The activist group Move LA held a conference this morning in downtown Los Angeles to discuss the region’s transit future. By my somewhat under-caffeinated reckoning, optimism prevailed over pessimism.
The event was a looooong conversation with many participants. Many of the points made have been made many times in the past. Some, however, caught my ear:
•Many advocates and officials say securing private money is the key to getting transit built now – given that public funds are increasingly scarce. However, there is skepticism in the finance markets that investing private money in transit will ever pay off, said Scott Bernstein, the president of the Center for Neighborhood Technology. In particular, he said, it’s unclear that enough people will ride transit to generate revenues to make the investment worthwhile and the U.S. doesn’t have much of a track record on this front.
•Another good point by Bernstein: When Alexander Bell invented the telephone, the first phone was useless until the second was built. The same applies to transit: networks bring exponential gains in those who use them.
•The longer it takes to persuade Congress to make America Fast Forward (AFF) federal law, the more challenging it will be to build the Westside Subway Extension in one big chunk to Westwood.
AFF is the change in federal law being sought by Metro — it would use federal loans and financing to accelerate the construction of 12 Measure R transit projects, including the subway.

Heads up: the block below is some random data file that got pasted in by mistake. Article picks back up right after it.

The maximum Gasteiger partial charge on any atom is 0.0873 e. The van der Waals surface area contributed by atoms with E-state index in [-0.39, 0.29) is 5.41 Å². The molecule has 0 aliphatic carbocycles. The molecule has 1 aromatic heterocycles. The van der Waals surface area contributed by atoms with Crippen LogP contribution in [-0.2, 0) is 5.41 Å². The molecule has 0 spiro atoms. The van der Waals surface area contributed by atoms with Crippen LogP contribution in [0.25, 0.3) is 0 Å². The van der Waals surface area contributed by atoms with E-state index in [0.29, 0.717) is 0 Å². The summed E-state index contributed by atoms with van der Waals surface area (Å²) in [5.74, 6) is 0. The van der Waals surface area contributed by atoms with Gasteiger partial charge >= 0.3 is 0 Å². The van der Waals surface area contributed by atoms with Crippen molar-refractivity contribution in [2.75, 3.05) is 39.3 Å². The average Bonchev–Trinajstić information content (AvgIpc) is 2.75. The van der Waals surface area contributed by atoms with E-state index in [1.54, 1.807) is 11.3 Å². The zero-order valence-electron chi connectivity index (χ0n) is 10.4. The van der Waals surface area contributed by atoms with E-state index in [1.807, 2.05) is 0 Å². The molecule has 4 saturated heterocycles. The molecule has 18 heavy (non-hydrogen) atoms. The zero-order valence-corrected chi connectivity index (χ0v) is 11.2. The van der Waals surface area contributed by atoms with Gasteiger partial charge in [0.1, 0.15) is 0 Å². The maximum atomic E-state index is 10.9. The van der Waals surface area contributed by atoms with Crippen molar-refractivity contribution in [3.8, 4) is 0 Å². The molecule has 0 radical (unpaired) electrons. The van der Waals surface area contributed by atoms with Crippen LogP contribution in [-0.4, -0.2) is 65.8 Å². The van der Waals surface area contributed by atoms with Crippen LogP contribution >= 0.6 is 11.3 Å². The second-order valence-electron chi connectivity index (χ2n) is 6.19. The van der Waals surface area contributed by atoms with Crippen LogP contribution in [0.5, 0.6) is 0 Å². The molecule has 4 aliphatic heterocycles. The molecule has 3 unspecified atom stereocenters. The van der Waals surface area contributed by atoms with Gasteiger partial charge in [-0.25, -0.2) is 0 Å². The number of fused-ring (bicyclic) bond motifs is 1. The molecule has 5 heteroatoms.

The problem, said Metro deputy executive officer David Yale, is that at some point contracts to build the project will have to be issued. If AFF hasn’t happened, then Metro will have to revert to the original Measure R plan to build the line in three phases between now and the year 2036 — and therefore contract for each phase.
•How to federally fund the America Fast Forward plan remains uncertain, said Jaime de la Vega, incoming chief of the city of Los Angeles’ transportation agency. One bond program that’s part of AFF is getting support from both sides of the aisle, but support for the other bond program is uncertain. Both bond programs are needed to get the 12 Measure R projects built in the next decade or so.
•Sunyoung Yang, a lead organizer with the Bus Riders Union, said that despite the passage of Measure R, Metro ridership has dipped in the past three years and she blames fare increases and bus service cuts. Her main point: it’s hard to get money to expand transit if less people are taking it.
•”Are you going to have a new love affair with something other than the automobile?,” asked keynote speaker G.B. Arrington, the vice president of PB Placemaking, a planning firm. (Here’s his blog).
He was talking about remaking the Los Angeles metro area into a city that’s a lot more livable, with more transit, more amenities closer to people’s homes and a quality of life enjoyed in places such as Vancouver and Portland.
He also said that when transit-oriented development is done right, it can reduce the total number of vehicle trips near a station.